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Roger's Pick: hop gardening

As a lifetime gardener and landscape designer, I had never grown that intriguing and mysterious plant called Humulus lupulus (hops) before this year.

The hop plant is a hardy, perennial which produces annual vines from a permanent root stock known as a rhizome. Vines may grow up to 25 feet in a single season but will die back to the crown each fall and live off the energy stored in the woody roots.

Hops are dioecious, which means they have separate male and female plants. Only the female produces the flowers that are used for beer brewing or medicinal purposes.

Hops are found wild in Western Europe, Asia and certain parts of North America. Under good conditions, hops are a prolific vine and will produce from one-half to two pounds of dried flowers per plant, usually harvested the end of summer or early fall.

Then the female hop rhizome lies dormant throughout the winter, waiting for the right time in spring to break bud and emerge from the earthen crust to growing on the support system which you need to have in place.

For the past five months, I have been in awe watching my hop plants grow up my bamboo trellis system. I wrapped a very unique fibrous twine that is used in hop growing around the poles and the vines took off in a clockwise rotation, encircling the poles like a bean stalk shooting for the sky.

All through the warm summer months the vines ran like a rabbit up the poles and by midsummer chartreuse-colored flowers (called cones) started to emerge and fatten up on the vine. I watched this process with amazement at the seven different types of varieties that I purchased from a hop farmer in Oregon.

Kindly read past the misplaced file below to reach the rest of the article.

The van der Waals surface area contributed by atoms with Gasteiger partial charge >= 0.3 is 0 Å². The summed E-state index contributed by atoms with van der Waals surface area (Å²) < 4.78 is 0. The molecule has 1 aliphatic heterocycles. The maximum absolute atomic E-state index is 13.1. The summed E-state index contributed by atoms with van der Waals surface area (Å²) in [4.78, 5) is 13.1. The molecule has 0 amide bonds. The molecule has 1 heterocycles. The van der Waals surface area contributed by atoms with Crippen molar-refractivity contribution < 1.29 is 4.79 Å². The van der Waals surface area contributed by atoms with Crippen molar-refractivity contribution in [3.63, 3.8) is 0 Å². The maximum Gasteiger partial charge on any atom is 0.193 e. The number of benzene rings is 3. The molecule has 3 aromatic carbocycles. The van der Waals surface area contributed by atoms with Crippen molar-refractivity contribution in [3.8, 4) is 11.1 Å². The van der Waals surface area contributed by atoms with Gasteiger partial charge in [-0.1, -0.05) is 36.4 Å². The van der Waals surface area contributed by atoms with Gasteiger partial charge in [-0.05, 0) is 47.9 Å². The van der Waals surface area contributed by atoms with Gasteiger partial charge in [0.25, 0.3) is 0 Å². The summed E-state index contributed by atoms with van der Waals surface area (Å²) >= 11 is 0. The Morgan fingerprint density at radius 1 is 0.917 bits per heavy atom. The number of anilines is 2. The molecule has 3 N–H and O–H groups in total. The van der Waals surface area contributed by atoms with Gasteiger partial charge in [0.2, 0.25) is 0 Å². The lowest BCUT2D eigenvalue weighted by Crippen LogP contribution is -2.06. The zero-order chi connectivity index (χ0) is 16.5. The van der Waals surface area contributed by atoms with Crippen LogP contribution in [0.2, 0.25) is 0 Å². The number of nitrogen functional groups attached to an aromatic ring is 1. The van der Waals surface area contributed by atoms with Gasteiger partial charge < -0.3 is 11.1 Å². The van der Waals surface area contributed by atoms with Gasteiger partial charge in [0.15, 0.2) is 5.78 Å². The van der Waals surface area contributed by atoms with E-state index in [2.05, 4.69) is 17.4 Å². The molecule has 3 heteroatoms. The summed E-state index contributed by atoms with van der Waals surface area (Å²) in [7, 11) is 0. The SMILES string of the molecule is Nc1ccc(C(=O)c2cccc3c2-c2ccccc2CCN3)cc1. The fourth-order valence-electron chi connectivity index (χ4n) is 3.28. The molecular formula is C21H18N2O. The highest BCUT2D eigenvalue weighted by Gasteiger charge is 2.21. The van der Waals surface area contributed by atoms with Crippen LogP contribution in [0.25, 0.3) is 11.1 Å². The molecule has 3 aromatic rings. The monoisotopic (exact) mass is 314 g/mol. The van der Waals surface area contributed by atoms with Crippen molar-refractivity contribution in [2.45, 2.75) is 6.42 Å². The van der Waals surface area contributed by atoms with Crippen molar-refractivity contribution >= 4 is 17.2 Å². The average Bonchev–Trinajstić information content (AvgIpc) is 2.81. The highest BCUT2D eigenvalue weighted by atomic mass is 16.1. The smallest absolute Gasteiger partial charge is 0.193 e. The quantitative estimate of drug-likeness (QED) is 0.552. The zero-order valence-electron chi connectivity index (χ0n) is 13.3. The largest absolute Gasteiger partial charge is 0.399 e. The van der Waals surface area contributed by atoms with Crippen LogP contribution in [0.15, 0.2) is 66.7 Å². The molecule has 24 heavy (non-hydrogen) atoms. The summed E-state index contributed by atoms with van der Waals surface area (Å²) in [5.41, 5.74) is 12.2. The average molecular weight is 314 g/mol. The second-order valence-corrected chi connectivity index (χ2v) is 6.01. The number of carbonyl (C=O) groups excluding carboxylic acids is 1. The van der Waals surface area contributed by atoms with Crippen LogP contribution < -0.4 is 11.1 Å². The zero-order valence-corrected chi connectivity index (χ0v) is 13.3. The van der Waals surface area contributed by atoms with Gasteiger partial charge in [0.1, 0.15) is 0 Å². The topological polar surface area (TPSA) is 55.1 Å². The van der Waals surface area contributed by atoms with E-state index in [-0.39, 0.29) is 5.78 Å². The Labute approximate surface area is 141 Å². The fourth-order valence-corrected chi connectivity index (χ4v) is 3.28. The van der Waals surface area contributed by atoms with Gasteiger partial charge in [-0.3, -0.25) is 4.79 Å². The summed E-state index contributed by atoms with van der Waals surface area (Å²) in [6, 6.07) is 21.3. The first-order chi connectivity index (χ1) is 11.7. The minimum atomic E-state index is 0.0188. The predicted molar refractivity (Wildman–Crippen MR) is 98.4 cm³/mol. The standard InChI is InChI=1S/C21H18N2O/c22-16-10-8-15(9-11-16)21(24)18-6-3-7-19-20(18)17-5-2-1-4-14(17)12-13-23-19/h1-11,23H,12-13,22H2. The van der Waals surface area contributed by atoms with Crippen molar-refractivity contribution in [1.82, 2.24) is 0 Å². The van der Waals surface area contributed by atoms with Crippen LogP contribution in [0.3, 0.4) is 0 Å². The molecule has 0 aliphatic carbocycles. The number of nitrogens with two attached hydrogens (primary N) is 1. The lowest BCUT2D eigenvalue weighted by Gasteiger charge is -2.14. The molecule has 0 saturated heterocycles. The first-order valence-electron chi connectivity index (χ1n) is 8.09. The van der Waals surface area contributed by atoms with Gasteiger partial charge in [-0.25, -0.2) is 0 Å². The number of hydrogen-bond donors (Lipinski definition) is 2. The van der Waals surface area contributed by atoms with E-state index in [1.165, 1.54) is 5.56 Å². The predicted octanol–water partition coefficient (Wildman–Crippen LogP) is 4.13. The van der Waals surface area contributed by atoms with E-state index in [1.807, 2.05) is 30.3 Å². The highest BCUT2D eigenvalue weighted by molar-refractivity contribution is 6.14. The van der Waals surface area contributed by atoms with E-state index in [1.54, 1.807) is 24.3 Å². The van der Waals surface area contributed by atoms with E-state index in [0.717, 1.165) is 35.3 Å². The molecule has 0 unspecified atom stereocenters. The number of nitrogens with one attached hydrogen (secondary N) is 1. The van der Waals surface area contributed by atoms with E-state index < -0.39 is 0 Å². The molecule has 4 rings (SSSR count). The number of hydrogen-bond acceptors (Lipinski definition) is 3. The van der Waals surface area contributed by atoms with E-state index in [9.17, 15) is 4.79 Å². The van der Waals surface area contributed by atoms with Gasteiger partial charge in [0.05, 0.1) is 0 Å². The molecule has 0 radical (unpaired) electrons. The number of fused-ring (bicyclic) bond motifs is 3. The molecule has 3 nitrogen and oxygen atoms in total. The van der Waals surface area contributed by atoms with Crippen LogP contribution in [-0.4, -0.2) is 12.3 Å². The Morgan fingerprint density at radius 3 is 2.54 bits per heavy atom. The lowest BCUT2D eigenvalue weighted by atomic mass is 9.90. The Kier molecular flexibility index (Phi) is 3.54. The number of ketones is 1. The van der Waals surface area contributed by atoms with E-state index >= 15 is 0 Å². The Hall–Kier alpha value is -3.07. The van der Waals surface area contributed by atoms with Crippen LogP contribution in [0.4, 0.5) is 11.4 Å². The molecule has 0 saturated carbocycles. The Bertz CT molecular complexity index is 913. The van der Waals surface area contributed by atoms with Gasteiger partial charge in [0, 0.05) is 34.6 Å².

I found some differences from one clone to another with the number of twines, the abundance of flowers and length that they grew in the short six months after planting. Some of those clones that performed well for me here in Fallbrook were Nugget, Cascade, Chinook and Willamette.

I did not harvest the cone flowers this year and after they go dormant I will cut some of the vines down to the ground and leave others twined around the supportive poles to see what difference next season brings as the roots increase in size and health.

Commercially the vines are cut to the ground, brought into the drying barns, thrashed and flowers removed and then dried and baled for transport to the brewery for the making of many types of beer or ale.

Hops, like any crop, are subject to disease, bugs and market fluctuations. It has been said that there is a global hop shortage due to the many new microbreweries that have come into production in recent years.

Experimentation with new beer recipes includes coffee, herbs and fruits, creating some very nontraditional flavors. The home brewing movement is also creating a new demand for the hops and other natural ingredients for the “do-it-yourselfer” down in his basement, out in the barn or in a corner of the garage.

The vines are also cut, dried, preserved, dyed and used in the floral industry as ornamental and decorative garlands for parties or other festive events.

So if your curiosity has been peaked and you are anxious to try something new in the garden, give hops a chance. You can go online and gather bushels of information on Humulus lupulus. Consider using hops to climb up an arbor, trellis or patio cover and you’ll be amazed at this horticultural novelty.

Roger Boddaert is a landscape designer and ornamental horticultural entrepreneur. He can be reached at (760) 728-4297.

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